USC student receives Astronaut scholarship
Posted October 4, 2011 at 12:05 am in News
Though her graduating class voted her most likely to blow up a lab at her international high school in Geneva, Switzerland, Simca Bouma has managed to keep the fire in the lab under control. Her, however, proverbial fire for science has earned her a special honor.
Bouma, a senior majoring in mathematics and physics, is the first USC student to receive a scholarship from the Astronaut Scholarship Foundation. Jerry Carr, a U.S. Astronaut Hall of Fame inductee and Skylab astronaut who received a bachelorâs degree in mechanical engineering from USC in 1954, presented the $10,000 check to Bouma on Monday in Taper Hall.
Though the award was presented Monday, Bouma learned she was to receive the award last June.
âI was pretty astonished,â Bouma said. âIt felt like I had done something; I thought my mom would be proud.â
Twenty-two USC students were nominated by the science, mathematics and engineering departments for the award. Nominees did not compete for the scholarships with students from other schools; every university that participated was guaranteed a winner.
This year 25 universities participated in the Astronaut Scholarship Foundation.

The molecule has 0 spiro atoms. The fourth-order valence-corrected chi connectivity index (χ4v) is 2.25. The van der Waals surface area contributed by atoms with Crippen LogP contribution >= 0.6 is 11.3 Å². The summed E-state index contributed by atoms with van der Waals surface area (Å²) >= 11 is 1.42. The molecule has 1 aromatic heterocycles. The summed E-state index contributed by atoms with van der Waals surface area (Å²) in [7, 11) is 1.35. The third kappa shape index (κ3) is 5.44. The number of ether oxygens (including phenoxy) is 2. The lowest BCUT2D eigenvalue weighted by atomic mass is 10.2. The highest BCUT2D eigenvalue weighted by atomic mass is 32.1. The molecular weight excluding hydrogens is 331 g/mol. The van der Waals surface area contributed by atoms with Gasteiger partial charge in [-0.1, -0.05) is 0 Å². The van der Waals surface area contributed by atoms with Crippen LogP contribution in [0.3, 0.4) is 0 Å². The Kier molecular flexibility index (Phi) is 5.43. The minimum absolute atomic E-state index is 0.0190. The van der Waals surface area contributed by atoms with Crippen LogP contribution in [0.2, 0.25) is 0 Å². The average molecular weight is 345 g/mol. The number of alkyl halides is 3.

âJerry Carr nominated us for inclusion this year,â Vice Provost for Undergraduate Programs Gene Bickers said. âAnd we thank Jerry for bringing this scholarship opportunity to USC students.â
Not only is Bouma the first USC student ever to be selected for an Astronaut Scholarship, but she has received the largest merit-based monetary award that is given by the foundation to science and engineering undergraduate students in the United States.
âThe goal of the foundation is to advance science and scientific progress in the United States and I guess they read that my goals coincided very well with theirs,â Bouma said.
Bouma has been involved in research for years.
After high school, she worked at the National Institute of Standards and Technology observing properties of carbon nanotubes. The summer after her freshman year, Bouma returned to Switzerland, where she worked at the European Organization for Nuclear Research. She wrote, a computer program for the organizations accelerator. During a different summer, she worked in the electro-magnetic division of NIST.
Currently, Bouma is a Supplemental Instruction leader for Calculus II.
âI am helping first and second year students in the 100 level class,â Bouma said. âI make worksheets based on lecture material and answer their questions.â
Bouma ultimately wants to pursue a doctorate in theoretical physics once she earns her undergraduate degrees in mathematics and physics.
At the award ceremony, students and the public had the opportunity to hear Carr share his experiences as an astronaut after he presented the check to Bouma.
Carr was one of the 19 astronauts chosen by NASA to enter its program in April 1966, and since then he has made three space walks and circled the globe in orbit 214 times. He said Boumaâs leadership ultimately led her to become USCâs first Astronaut Scholar.
âShe is a prime example of everything an Astronaut Scholar is supposed to be: intelligent, [persevering] and destined for greatness,â Carr said in a press release.